Sunday, April 24, 2016

Game Review: Momodora

I’ve had my eye on a particular game series for some time now. It's called Momodora, and it's a series of action platformer games that just released its fourth installment. While Momodora: Reverie Under the Moonlight looks to be a highly sophisticated and polished game, the original Momodora was released in 2010 with a far more amateur look and feel to it. For me, however, this was a very nostalgic period for indie games, especially those created with Mark Overmars' Game Maker, as Momodora was.

Momodora is an intentionally, and sometimes frustratingly, difficult game. The creator even suggests that players skip this game and move on to its sequels, as it was inspired by the difficulty of early arcade games. I, being the gamer that I am, and knowing that I’ve probably played much more frustrating games from the same era of the industry, promptly ignored this warning and played the game anyway.

Throughout Momodora you get access to a number of different weapons that you can cycle through, although you'll probably just end up alternating between a couple of them. Players are also given two secondary items you can cycle between that you’ll find yourself using quite frequently. One creates an easily-breakable shield around the character offering more defense, and the other is a boomerang that basically works as a secondary weapon, which comes in handy a lot.

The story... is almost entirely in a text document. It's not actually addressed in the game until the end. This, as well, may have been inspired by early titles in the game industry, whose stories would be almost entirely restricted to the games' manuals. The graphics well fit the era and style of game, as sort of a medium between Cave Story and Theseus and the Maze. The music is good, and fitting. The entire soundtrack (and all of the other sound effects) are included in the game's zip folder as .OGG files.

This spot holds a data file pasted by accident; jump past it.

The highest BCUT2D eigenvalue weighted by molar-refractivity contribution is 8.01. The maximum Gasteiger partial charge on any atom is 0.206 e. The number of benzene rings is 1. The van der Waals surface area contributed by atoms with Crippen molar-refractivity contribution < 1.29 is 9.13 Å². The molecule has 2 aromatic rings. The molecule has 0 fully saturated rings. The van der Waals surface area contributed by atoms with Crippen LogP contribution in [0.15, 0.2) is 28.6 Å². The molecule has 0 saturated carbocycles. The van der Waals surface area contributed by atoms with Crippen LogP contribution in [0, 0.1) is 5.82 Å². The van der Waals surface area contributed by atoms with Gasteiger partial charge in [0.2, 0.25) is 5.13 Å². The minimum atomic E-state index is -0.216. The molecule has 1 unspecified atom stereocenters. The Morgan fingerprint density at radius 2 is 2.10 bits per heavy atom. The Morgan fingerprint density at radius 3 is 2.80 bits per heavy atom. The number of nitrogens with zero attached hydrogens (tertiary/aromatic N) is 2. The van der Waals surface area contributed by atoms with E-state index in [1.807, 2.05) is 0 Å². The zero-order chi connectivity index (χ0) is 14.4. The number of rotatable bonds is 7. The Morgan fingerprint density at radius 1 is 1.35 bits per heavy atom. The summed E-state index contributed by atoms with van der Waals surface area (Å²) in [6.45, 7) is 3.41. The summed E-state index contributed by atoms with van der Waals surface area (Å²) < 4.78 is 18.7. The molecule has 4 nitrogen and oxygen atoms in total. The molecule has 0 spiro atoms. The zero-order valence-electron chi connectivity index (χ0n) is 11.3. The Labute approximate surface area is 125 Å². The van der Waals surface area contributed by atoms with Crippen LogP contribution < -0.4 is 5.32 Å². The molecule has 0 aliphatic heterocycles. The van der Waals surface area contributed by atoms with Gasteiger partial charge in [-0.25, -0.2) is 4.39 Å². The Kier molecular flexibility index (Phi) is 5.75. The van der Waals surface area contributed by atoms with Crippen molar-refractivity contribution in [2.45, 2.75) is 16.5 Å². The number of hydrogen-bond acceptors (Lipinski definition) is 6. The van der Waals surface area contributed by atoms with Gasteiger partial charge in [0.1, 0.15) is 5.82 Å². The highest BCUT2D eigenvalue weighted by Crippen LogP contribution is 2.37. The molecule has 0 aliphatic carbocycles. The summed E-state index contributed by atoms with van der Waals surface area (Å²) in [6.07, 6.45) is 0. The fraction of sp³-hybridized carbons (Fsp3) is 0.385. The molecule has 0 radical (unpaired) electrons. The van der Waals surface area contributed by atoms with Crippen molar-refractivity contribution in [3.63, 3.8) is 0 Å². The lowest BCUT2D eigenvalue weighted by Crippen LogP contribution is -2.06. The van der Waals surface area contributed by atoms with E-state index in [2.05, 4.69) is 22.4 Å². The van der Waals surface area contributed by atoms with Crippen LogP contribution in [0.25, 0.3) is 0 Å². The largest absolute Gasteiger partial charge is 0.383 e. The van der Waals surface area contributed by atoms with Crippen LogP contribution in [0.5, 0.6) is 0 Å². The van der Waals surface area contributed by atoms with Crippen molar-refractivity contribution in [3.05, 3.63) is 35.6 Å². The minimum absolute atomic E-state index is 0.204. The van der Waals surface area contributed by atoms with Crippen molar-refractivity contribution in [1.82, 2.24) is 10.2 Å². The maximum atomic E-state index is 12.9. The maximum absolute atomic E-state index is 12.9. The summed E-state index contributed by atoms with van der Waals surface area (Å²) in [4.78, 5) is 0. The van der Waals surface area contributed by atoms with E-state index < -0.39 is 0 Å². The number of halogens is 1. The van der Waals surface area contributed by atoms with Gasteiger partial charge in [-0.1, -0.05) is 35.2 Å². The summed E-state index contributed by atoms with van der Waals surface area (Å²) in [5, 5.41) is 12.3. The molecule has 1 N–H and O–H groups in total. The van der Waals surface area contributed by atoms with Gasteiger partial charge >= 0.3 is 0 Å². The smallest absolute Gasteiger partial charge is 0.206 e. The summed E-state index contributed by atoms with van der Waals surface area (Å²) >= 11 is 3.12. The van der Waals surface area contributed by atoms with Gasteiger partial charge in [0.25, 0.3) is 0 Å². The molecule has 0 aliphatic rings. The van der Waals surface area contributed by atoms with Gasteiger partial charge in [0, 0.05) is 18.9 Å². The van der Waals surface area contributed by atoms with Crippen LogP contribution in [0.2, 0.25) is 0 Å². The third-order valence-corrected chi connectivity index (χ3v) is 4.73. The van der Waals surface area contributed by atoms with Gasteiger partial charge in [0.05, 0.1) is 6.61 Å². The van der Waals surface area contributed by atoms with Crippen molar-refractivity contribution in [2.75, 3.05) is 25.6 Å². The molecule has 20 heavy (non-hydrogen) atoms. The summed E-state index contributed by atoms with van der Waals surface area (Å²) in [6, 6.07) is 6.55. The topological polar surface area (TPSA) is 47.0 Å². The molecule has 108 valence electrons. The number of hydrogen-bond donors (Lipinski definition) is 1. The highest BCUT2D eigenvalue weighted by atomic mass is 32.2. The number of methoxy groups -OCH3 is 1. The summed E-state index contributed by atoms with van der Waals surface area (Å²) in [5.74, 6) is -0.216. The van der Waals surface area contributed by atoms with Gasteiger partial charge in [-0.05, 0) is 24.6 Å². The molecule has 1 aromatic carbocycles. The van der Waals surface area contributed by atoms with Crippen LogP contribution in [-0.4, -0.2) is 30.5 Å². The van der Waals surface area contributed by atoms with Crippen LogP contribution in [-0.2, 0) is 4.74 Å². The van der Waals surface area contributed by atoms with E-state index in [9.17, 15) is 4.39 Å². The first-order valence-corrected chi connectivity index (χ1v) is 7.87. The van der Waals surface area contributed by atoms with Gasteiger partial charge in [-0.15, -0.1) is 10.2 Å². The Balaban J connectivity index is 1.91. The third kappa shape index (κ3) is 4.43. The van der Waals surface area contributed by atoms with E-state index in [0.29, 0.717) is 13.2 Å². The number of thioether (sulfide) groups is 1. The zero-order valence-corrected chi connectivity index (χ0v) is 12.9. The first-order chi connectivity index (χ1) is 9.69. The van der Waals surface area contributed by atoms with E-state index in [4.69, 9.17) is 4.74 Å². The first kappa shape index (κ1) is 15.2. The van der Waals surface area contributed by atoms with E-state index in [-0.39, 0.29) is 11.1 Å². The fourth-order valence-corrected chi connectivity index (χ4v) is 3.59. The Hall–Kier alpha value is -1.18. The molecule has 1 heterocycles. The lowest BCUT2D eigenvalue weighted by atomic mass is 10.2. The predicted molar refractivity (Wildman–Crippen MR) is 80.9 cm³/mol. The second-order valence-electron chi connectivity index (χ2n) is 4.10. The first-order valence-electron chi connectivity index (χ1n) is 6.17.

While I was able to get through the game and I very much enjoyed it, it's most certainly not for everybody. If you're looking for a more sophisticated experience that's not so much of a frustrating challenge, perhaps you should just jump ahead to a later game in the series as the developer suggested. I might be a little more sympathetic towards this game if it weren't for the fact that it uses one of my least favorite tropes, which is to have a very difficult boss battle after the final level of the game, with no save in-between.

If you want to try your hand at the game, you can check it out for free here. Look for my reviews of Momodora II, Momodora III, and Momodora: Reverie Under the Moonlight in the coming months.

Friday, April 1, 2016

Soundtrack of the Month: April 2016

Escape Goat 2 is a platforming game about a goat navigating a labyrinth, rescuing sheep, and trying to escape to the surface. Is this a joke? No, it's not. This is a real thing. It's a lot of fun, and the music is amazing.

Ian Stocker, the game's main developer and soundtrack composer, used to work in the mainstream game industry as a sound designer and composer. So players not only get to navigate a goat through a bunch of crazy puzzle-platformer levels, but they get to do it while listening to totally rad music.

You still think I'm joking. The joke is that I'm not. I'm dead serious.

Featured Tracks

Track 1: Restoration – Escape Goat 2 features a graphics style very different from the pixelated style of the first game. The music style gets a renovation as well, to better mach the new visuals.

Track 5: Reunion – This track is used for the game's secret levels. Yes, you are headbanging to music about a goat.

Track 8: Peaceful Sheep – Did I mention that you're trying to rescue sheep?

Track 14: Caper Erratus – The credits music of the game, and one of the greatest masterpieces I've had the pleasure of listening to. Not only is it a reprise of my favorite track from the first game, but it was also given words, sung by a choir, in Latin!

"Caper Erratus" roughly translates to "The Wandering Goat."

Purchase the Escape Goat 2 soundtrack on Bandcamp, Loudr, or iTunes.
Or listen to it for free on Spotify or YouTube.